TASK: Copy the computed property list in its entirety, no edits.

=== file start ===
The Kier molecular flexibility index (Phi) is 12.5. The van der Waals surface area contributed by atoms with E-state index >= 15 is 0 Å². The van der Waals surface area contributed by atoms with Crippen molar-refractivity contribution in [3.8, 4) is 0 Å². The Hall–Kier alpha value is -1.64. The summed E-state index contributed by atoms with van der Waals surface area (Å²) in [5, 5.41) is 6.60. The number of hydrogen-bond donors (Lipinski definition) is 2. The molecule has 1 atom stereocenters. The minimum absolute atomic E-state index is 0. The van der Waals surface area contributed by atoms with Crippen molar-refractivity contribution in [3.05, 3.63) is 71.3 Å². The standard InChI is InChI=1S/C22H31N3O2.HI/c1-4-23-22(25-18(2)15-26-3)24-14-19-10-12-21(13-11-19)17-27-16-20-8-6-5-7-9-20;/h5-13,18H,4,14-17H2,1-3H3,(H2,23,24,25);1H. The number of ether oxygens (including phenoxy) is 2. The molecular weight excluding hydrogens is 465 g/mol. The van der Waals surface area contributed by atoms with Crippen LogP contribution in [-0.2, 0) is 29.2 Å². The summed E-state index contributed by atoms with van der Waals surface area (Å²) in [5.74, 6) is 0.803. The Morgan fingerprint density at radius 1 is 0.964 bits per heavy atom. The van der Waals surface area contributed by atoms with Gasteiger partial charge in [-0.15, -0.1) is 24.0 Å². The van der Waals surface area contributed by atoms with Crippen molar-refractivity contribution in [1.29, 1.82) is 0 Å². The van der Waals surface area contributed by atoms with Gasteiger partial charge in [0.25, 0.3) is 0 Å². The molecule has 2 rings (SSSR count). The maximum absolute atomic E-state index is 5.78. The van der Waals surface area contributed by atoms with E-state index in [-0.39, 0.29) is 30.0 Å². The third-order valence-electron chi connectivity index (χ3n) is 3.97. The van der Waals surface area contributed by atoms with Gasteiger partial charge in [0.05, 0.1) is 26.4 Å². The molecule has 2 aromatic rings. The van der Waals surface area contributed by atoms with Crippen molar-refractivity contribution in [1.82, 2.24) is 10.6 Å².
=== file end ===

The Kier molecular flexibility index (Phi) is 12.5. The van der Waals surface area contributed by atoms with E-state index >= 15 is 0 Å². The van der Waals surface area contributed by atoms with Crippen molar-refractivity contribution in [3.8, 4) is 0 Å². The Hall–Kier alpha value is -1.64. The summed E-state index contributed by atoms with van der Waals surface area (Å²) in [5, 5.41) is 6.60. The number of hydrogen-bond donors (Lipinski definition) is 2. The molecule has 1 atom stereocenters. The minimum absolute atomic E-state index is 0. The van der Waals surface area contributed by atoms with Crippen molar-refractivity contribution in [3.05, 3.63) is 71.3 Å². The standard InChI is InChI=1S/C22H31N3O2.HI/c1-4-23-22(25-18(2)15-26-3)24-14-19-10-12-21(13-11-19)17-27-16-20-8-6-5-7-9-20;/h5-13,18H,4,14-17H2,1-3H3,(H2,23,24,25);1H. The number of ether oxygens (including phenoxy) is 2. The molecular weight excluding hydrogens is 465 g/mol. The van der Waals surface area contributed by atoms with Crippen LogP contribution in [-0.2, 0) is 29.2 Å². The summed E-state index contributed by atoms with van der Waals surface area (Å²) in [5.74, 6) is 0.803. The Morgan fingerprint density at radius 1 is 0.964 bits per heavy atom. The van der Waals surface area contributed by atoms with Gasteiger partial charge in [-0.15, -0.1) is 24.0 Å². The van der Waals surface area contributed by atoms with Crippen molar-refractivity contribution in [1.29, 1.82) is 0 Å². The van der Waals surface area contributed by atoms with Gasteiger partial charge in [0.25, 0.3) is 0 Å². The molecule has 2 rings (SSSR count). The maximum absolute atomic E-state index is 5.78. The van der Waals surface area contributed by atoms with E-state index in [-0.39, 0.29) is 30.0 Å². The third-order valence-electron chi connectivity index (χ3n) is 3.97. The van der Waals surface area contributed by atoms with Gasteiger partial charge in [0.05, 0.1) is 26.4 Å². The molecule has 2 aromatic rings. The van der Waals surface area contributed by atoms with Crippen molar-refractivity contribution in [1.82, 2.24) is 10.6 Å².